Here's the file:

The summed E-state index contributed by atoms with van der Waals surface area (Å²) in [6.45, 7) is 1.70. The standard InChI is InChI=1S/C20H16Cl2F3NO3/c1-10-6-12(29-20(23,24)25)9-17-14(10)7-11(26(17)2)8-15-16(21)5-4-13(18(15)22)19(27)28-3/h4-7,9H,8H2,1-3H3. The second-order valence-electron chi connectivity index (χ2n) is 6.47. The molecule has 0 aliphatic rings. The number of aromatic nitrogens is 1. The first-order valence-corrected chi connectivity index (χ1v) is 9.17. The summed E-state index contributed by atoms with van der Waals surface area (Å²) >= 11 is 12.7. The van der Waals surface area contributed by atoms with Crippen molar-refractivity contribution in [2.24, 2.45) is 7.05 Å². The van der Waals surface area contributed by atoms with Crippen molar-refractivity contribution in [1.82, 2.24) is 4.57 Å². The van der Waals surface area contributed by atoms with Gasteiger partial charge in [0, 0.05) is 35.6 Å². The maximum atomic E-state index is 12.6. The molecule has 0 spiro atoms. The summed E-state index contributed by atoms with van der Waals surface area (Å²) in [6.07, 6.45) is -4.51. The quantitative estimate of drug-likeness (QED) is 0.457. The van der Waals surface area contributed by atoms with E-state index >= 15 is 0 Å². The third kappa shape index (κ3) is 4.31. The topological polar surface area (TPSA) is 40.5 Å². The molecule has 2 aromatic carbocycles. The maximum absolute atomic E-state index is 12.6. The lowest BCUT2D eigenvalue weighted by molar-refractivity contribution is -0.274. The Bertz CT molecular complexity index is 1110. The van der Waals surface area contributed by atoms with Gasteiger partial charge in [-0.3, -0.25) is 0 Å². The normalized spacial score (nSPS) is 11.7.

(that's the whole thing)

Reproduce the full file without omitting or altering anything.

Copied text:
The summed E-state index contributed by atoms with van der Waals surface area (Å²) in [6.45, 7) is 1.70. The standard InChI is InChI=1S/C20H16Cl2F3NO3/c1-10-6-12(29-20(23,24)25)9-17-14(10)7-11(26(17)2)8-15-16(21)5-4-13(18(15)22)19(27)28-3/h4-7,9H,8H2,1-3H3. The second-order valence-electron chi connectivity index (χ2n) is 6.47. The molecule has 0 aliphatic rings. The number of aromatic nitrogens is 1. The first-order valence-corrected chi connectivity index (χ1v) is 9.17. The summed E-state index contributed by atoms with van der Waals surface area (Å²) >= 11 is 12.7. The van der Waals surface area contributed by atoms with Crippen molar-refractivity contribution in [2.24, 2.45) is 7.05 Å². The van der Waals surface area contributed by atoms with Crippen molar-refractivity contribution in [1.82, 2.24) is 4.57 Å². The van der Waals surface area contributed by atoms with Gasteiger partial charge in [0, 0.05) is 35.6 Å². The maximum atomic E-state index is 12.6. The molecule has 0 spiro atoms. The summed E-state index contributed by atoms with van der Waals surface area (Å²) in [6.07, 6.45) is -4.51. The quantitative estimate of drug-likeness (QED) is 0.457. The van der Waals surface area contributed by atoms with E-state index >= 15 is 0 Å². The third kappa shape index (κ3) is 4.31. The topological polar surface area (TPSA) is 40.5 Å². The molecule has 2 aromatic carbocycles. The maximum absolute atomic E-state index is 12.6. The lowest BCUT2D eigenvalue weighted by molar-refractivity contribution is -0.274. The Bertz CT molecular complexity index is 1110. The van der Waals surface area contributed by atoms with Gasteiger partial charge in [-0.3, -0.25) is 0 Å². The normalized spacial score (nSPS) is 11.7.